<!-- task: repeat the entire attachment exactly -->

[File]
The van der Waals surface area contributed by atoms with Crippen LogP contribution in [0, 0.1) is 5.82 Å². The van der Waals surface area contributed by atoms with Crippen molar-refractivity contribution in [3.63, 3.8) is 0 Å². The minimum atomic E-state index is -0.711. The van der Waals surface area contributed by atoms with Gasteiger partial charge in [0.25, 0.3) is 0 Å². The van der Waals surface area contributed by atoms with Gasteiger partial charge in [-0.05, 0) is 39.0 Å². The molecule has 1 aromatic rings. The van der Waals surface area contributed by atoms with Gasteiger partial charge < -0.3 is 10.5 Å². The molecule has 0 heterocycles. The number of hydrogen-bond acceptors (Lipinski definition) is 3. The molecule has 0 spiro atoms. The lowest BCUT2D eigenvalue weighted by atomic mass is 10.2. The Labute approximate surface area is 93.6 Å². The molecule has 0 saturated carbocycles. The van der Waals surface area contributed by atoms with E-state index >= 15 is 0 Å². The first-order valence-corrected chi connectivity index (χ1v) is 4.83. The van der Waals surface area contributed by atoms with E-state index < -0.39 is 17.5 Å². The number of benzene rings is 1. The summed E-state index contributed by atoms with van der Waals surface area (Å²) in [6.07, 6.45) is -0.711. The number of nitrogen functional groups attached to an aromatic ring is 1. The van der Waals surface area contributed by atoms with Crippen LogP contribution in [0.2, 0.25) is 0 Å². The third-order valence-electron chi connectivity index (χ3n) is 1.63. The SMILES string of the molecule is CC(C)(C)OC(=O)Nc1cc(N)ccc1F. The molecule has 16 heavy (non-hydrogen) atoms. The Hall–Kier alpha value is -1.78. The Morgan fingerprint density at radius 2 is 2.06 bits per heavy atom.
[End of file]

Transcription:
The van der Waals surface area contributed by atoms with Crippen LogP contribution in [0, 0.1) is 5.82 Å². The van der Waals surface area contributed by atoms with Crippen molar-refractivity contribution in [3.63, 3.8) is 0 Å². The minimum atomic E-state index is -0.711. The van der Waals surface area contributed by atoms with Gasteiger partial charge in [0.25, 0.3) is 0 Å². The van der Waals surface area contributed by atoms with Gasteiger partial charge in [-0.05, 0) is 39.0 Å². The molecule has 1 aromatic rings. The van der Waals surface area contributed by atoms with Gasteiger partial charge < -0.3 is 10.5 Å². The molecule has 0 heterocycles. The number of hydrogen-bond acceptors (Lipinski definition) is 3. The molecule has 0 spiro atoms. The lowest BCUT2D eigenvalue weighted by atomic mass is 10.2. The Labute approximate surface area is 93.6 Å². The molecule has 0 saturated carbocycles. The van der Waals surface area contributed by atoms with E-state index >= 15 is 0 Å². The first-order valence-corrected chi connectivity index (χ1v) is 4.83. The van der Waals surface area contributed by atoms with E-state index < -0.39 is 17.5 Å². The number of benzene rings is 1. The summed E-state index contributed by atoms with van der Waals surface area (Å²) in [6.07, 6.45) is -0.711. The number of nitrogen functional groups attached to an aromatic ring is 1. The van der Waals surface area contributed by atoms with Crippen LogP contribution in [0.2, 0.25) is 0 Å². The third-order valence-electron chi connectivity index (χ3n) is 1.63. The SMILES string of the molecule is CC(C)(C)OC(=O)Nc1cc(N)ccc1F. The molecule has 16 heavy (non-hydrogen) atoms. The Hall–Kier alpha value is -1.78. The Morgan fingerprint density at radius 2 is 2.06 bits per heavy atom.